Introduction to Benchmarks for Funds

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Do you use benchmarks to evaluate a mutual fund's performance? Let's look at the case for doing so. There are several alternatives you can use -- a personal benchmark, an index, and fund peer groups.

What you will learn

  • Your Personal Benchmark
  • Indexes as Benchmarks
  • Peer Groups as Benchmarks

What do you know?

Introduction to Benchmarks for Funds

Weightlifter Matthias Steiner hoisted more than 1,000 pounds in two lifts to claim the gold medal at the 2008 Beijing Olympics. He didn’t lift perfectly at the event, but the 310-pound athlete was nonetheless able to best his peers that day to take the top honors.

The maximum weight that you can lift is often regarded as the definitive statement of your strength. Yet what actually constitutes a "good" bench-press depends on the person: a 5’5" man or woman who can bench-press 150 pounds may have a superior strength-to-bodyweight ratio compared with a 6’2" man or woman who can bench-press 250 pounds.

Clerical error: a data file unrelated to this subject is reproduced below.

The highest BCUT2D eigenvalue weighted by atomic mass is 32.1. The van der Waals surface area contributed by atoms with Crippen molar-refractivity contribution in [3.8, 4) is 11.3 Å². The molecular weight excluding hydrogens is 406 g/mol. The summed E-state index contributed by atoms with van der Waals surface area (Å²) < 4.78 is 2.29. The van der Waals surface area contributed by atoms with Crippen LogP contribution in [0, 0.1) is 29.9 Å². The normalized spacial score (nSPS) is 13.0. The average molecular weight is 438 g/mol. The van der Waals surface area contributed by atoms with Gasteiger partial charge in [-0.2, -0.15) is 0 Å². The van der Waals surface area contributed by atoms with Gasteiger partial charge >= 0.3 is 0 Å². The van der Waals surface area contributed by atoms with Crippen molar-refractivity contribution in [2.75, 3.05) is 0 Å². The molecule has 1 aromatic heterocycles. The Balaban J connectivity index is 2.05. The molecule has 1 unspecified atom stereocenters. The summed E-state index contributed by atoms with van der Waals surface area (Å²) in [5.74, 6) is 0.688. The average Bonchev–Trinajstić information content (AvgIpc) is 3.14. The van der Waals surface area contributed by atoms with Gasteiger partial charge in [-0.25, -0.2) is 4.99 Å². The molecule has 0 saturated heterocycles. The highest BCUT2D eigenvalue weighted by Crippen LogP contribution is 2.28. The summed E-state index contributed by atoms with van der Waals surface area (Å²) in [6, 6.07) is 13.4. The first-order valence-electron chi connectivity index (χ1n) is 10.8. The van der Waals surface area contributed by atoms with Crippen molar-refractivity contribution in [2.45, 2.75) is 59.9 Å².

The same relativity holds true when examining a mutual fund’s performance. What constitutes a "good" return depends on your needs and the type of fund. That’s where benchmarks come in to play.